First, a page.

I wouldn’t worry about the temperature as much as keeping the soil moist to a good depth.  They can take the heat.  They look great in those conditions.  Just keep the soil moist.  Do you have sand or clay or silt?

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@richierich the smaller Phoenix Roebellini looks a bit droopy.  They generally like water, so adding a bit more would be reasonable.  Make sure you are watering the existing root ball and not just next to it.  It'll take many months to grow significant roots out into the surrounding soil.  On a palm that size I would take a sharpie marker and mark horizontally across thee new spears and the adjacent old ones.  That way you can see at a glance how it is growing.  I'd expect less than 1cm per day on a new planting, amd it might be stationary for a while.

The big one could be Copernicia Alba, if it has huge vicious black thorns on the stems.  It's hard to say from the photo.  Copernicia are tough palms, but they are root sensitive.  Hopefully it was planted from a huge pot, and you didn't mess with the roots too much.

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49 minutes ago, Merlyn said:

@richierich the smaller Phoenix Roebellini looks a bit droopy.  They generally like water, so adding a bit more would be reasonable.  Make sure you are watering the existing root ball and not just next to it.  It'll take many months to grow significant roots out into the surrounding soil.  On a palm that size I would take a sharpie marker and mark horizontally across thee new spears and the adjacent old ones.  That way you can see at a glance how it is growing.  I'd expect less than 1cm per day on a new planting, amd it might be stationary for a while.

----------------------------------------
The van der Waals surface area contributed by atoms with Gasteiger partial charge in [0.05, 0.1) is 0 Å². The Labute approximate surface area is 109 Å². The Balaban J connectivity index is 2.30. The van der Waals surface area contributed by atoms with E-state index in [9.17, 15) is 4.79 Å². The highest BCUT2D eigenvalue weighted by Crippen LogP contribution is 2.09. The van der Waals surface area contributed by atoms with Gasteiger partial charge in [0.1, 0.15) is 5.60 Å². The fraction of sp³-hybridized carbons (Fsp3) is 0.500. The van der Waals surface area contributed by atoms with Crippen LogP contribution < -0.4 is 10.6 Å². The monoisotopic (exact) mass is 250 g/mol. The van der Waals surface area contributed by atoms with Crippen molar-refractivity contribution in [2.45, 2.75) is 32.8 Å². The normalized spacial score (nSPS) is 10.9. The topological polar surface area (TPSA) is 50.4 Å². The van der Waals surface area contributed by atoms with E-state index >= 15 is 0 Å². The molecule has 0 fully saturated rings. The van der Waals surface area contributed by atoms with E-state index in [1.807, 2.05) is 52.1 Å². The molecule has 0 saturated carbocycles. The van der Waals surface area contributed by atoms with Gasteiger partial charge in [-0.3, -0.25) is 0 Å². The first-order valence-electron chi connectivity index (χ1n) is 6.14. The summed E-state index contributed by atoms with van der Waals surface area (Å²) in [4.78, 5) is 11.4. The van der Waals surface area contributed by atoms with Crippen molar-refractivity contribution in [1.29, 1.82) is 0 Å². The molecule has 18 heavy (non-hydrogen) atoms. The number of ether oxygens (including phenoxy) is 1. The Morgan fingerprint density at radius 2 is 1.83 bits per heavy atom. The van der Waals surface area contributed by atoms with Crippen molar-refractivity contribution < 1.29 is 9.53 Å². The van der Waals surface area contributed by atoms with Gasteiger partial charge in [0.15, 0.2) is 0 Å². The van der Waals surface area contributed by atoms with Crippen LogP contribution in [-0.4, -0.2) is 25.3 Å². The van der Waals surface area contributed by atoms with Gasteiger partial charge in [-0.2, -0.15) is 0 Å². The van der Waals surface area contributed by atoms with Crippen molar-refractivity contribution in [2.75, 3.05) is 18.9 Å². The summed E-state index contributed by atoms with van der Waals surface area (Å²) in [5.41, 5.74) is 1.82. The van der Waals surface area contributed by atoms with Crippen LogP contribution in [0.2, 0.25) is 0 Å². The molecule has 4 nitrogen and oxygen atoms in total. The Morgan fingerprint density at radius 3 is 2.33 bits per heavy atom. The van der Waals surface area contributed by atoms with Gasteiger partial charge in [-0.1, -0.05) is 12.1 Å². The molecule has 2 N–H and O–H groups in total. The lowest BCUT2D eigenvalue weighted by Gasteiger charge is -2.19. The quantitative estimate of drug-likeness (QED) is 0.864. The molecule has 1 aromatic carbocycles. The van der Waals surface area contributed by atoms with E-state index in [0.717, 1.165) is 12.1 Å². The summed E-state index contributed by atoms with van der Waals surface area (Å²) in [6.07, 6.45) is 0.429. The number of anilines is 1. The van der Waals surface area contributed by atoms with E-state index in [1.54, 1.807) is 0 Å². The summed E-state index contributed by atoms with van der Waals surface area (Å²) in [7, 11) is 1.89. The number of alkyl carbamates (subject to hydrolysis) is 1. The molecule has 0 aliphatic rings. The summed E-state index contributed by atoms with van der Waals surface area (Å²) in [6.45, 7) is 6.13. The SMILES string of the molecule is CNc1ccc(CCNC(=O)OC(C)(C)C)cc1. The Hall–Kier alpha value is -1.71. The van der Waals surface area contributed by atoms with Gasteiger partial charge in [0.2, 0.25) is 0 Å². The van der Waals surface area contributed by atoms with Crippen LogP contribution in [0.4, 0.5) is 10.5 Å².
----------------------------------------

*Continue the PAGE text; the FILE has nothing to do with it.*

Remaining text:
The big one could be Copernicia Alba, if it has huge vicious black thorns on the stems.  It's hard to say from the photo.  Copernicia are tough palms, but they are root sensitive.  Hopefully it was planted from a huge pot, and you didn't mess with the roots too much.

@Merlyn is correct about the copernicia ID.  I didn’t read that portion of the original post.

Everything I said is irrelevant - lol 

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The smaller palms are easily adjustable and tough ones. I have planted the bigger palms for the first time. And yes they are Copernicia palms. I was told by a local nursery guy to tie the branches of the leaves for some time and water once daily for June in the morning before sun rise. Because the temperatures reach very high at noon. 

 

@Merlyn The roots were packed in bags. We just removed the bags and then dug 3 ft deep and put them there. To be honest I am not very hopeful if these will survive. Maybe a few will but not all. I don't have any experience about how much water they need and have no idea about how frequently they need to be watered. Because the weather here is tricky It reaches to 45 C at noon and is usually 25 to 30 C at evenings and mornings. It also doesn't rain frequently in June or May in this part of the world. The rainy season starts in mid of July then it rains a lot.